Leprosy

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Submitted By ihatescience
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Who treated the lepers? Where were they treated?
Although, there were educated doctors in the Medæval Times, it is important to note that doctors were usually not the arbiters of the disease. In fact, often priests or other clergy [see the Bible and Leprosy section] and sometimes, even the paupers diagnosed this disease. It is also interesting to note that the title “Leprosy” was often misused and employed to describe a range of other disfiguring illnesses.

When diagnosed, (although they were likely not to admit it!) many doctors didn’t know how to treat leprosy so the cure was often isolation. The lepers were banished to Leper Hospitals and Leper Colonies.

Leper Hospitals were the commonplace lepers were sent to help stem the spread of the disease. Leprosy was prevalent in Norway in the Medæval Times and, there are many records of Leper Hospitals and the disease still strewn over the country.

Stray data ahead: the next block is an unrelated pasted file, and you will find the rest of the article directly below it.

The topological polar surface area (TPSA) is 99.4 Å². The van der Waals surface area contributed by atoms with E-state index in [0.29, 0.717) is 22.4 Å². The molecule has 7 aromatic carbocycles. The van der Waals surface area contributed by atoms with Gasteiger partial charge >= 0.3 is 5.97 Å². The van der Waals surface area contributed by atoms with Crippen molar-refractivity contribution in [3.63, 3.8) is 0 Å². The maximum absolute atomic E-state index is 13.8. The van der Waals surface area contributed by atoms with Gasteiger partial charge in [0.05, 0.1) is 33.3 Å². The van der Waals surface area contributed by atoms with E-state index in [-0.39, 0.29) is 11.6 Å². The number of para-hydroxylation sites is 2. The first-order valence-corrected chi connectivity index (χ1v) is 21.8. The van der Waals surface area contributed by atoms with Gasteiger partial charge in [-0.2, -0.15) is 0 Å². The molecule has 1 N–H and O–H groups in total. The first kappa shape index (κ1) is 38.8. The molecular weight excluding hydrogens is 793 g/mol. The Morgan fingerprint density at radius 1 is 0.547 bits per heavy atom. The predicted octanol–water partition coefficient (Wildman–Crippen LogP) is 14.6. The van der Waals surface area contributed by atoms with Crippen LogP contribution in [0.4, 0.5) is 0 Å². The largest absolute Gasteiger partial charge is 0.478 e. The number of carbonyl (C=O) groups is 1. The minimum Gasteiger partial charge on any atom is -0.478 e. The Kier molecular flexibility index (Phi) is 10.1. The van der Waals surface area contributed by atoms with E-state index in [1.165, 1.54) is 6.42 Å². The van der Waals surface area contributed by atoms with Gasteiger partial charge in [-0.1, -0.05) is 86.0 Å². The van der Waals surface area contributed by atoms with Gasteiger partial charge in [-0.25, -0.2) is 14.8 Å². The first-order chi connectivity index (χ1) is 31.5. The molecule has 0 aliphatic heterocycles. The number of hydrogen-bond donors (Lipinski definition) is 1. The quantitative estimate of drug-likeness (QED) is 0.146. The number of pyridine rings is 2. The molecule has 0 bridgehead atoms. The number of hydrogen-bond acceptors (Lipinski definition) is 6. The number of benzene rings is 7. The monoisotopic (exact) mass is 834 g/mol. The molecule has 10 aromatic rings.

Although Leper Hospitals were putrid places, Leper Hospitals also often housed the poor and sick – those desperate or hungry enough to risk infection because they were surprisingly wealthy places. Due to the communities’ fear of lepers and the disease, people not only paid taxes to the hospitals but also donated, paid tolls and left endowments to the hospitals. (Endowments accounted for much of the average hospital’s wealth!) Depending on the hospital and financial status of the leper, lepers could be asked to pay admission fees, too!

A leper colony was a place that the lepers could live in groups of their own “kind”. Other names for leper colonies: leprosarium; lazar house. An afflicted person (a leper, obviously!) could be made comfortable without the possibility of spreading the contagion but thus isolating them from public exposure.

Often, leprosy meant separation from the family, friends and spouses of the leper. Some European countries allowed the…...

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